November 21, 2017

Judge Eases Proposed Restrictions in Apple Price-Fixing Case

It’s been a long, hot summer for Apple, as the case against the tech company for allegedly conspiring with big-name publishers to fix the price of ebooks in the iBooks Store drew to its conclusion. The company finally got a bit of good news last week, though, as federal Judge Denise Cote mitigated the sanctions originally proposed for the company. The final terms of the injunction, signed yesterday by Judge Cote, take much of the sting out of a series of penalties suggested by the Department of Justice (DOJ), which Apple’s lawyers complained were excessively harsh.

Update: Publishers Agree To $69 Million Settlement For Ebook Buyers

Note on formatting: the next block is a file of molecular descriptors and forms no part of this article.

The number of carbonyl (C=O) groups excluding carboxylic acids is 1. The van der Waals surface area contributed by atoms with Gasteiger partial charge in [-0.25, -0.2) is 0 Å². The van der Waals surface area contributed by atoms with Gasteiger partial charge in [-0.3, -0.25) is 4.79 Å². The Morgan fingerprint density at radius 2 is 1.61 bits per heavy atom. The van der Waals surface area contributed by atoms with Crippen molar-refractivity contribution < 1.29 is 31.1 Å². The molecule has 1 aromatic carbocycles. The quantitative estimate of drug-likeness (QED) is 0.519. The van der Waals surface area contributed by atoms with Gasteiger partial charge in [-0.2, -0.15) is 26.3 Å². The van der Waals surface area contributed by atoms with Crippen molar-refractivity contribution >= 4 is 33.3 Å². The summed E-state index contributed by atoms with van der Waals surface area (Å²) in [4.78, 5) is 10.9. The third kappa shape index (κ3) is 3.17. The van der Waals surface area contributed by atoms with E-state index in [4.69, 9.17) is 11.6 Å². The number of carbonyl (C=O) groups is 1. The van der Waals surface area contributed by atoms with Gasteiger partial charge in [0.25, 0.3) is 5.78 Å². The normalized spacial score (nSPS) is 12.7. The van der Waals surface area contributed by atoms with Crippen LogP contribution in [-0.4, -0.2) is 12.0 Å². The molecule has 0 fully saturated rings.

Pending the approval of U.S. District Judge Denise Cote, $69 million will be awarded to consumers who purchased agency-priced ebooks between April 2010 and May 2012, as part of a proposed settlement of a state antitrust suit filed against HarperCollins, Hachette SA, and Simon & Schuster. Led by the Attorneys General of Connecticut and Texas, 49 states (excluding Minnesota) and 5 U.S. territories had accused the publishers of conspiring to fix ebook prices.

B&N, Defendants Respond in Ebook Antitrust Cases

Yes, you read that right: Barnes & Noble filed a document with the court in the Department of Justice (DoJ)’s ebook pricing antitrust case, despite not being a party to it. In its filing, the bookseller said the DoJ’s proposed settlement would “injure innocent third parties, including Barnes & Noble, independent bookstores, authors, and non-defendant […]

Agency Model Antitrust Investigation Could Close Soon

The Department of Justice’s ongoing investigation of Apple and five major publishers could reach a conclusion as early as this week, according to Bloomberg. The department is looking into whether the publishers and Apple violated antitrust laws when they decided to adopt the “agency model” of ebook pricing. Apple, Penguin and Macmillan are prepared to […]